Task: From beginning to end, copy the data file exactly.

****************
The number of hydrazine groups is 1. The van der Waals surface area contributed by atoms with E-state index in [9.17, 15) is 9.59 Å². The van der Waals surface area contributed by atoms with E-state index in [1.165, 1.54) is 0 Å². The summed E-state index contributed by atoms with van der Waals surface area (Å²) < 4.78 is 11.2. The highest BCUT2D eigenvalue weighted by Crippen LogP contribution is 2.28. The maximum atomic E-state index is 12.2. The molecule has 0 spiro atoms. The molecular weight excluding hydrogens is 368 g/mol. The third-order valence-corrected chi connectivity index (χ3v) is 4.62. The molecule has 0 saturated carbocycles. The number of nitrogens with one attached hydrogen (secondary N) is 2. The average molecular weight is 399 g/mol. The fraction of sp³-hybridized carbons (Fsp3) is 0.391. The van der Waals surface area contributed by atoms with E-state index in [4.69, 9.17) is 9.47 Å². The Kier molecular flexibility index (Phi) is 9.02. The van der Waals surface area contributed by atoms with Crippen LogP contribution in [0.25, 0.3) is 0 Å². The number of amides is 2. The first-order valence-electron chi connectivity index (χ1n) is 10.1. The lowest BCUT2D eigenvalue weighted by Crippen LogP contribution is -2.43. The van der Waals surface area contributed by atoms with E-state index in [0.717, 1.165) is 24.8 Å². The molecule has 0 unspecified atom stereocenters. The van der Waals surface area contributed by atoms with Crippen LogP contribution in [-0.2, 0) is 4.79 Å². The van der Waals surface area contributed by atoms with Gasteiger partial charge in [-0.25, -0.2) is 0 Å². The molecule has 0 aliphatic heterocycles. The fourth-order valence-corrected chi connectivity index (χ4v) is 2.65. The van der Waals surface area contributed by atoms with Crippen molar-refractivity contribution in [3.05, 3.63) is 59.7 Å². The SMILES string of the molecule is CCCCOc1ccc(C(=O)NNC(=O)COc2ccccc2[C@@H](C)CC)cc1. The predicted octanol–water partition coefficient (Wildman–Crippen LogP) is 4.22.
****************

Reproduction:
The number of hydrazine groups is 1. The van der Waals surface area contributed by atoms with E-state index in [9.17, 15) is 9.59 Å². The van der Waals surface area contributed by atoms with E-state index in [1.165, 1.54) is 0 Å². The summed E-state index contributed by atoms with van der Waals surface area (Å²) < 4.78 is 11.2. The highest BCUT2D eigenvalue weighted by Crippen LogP contribution is 2.28. The maximum atomic E-state index is 12.2. The molecule has 0 spiro atoms. The molecular weight excluding hydrogens is 368 g/mol. The third-order valence-corrected chi connectivity index (χ3v) is 4.62. The molecule has 0 saturated carbocycles. The number of nitrogens with one attached hydrogen (secondary N) is 2. The average molecular weight is 399 g/mol. The fraction of sp³-hybridized carbons (Fsp3) is 0.391. The van der Waals surface area contributed by atoms with E-state index in [4.69, 9.17) is 9.47 Å². The Kier molecular flexibility index (Phi) is 9.02. The van der Waals surface area contributed by atoms with Crippen LogP contribution in [0.25, 0.3) is 0 Å². The number of amides is 2. The first-order valence-electron chi connectivity index (χ1n) is 10.1. The lowest BCUT2D eigenvalue weighted by Crippen LogP contribution is -2.43. The van der Waals surface area contributed by atoms with E-state index in [0.717, 1.165) is 24.8 Å². The molecule has 0 unspecified atom stereocenters. The van der Waals surface area contributed by atoms with Crippen LogP contribution in [-0.2, 0) is 4.79 Å². The van der Waals surface area contributed by atoms with Gasteiger partial charge in [-0.25, -0.2) is 0 Å². The molecule has 0 aliphatic heterocycles. The fourth-order valence-corrected chi connectivity index (χ4v) is 2.65. The van der Waals surface area contributed by atoms with Crippen molar-refractivity contribution in [3.05, 3.63) is 59.7 Å². The SMILES string of the molecule is CCCCOc1ccc(C(=O)NNC(=O)COc2ccccc2[C@@H](C)CC)cc1. The predicted octanol–water partition coefficient (Wildman–Crippen LogP) is 4.22.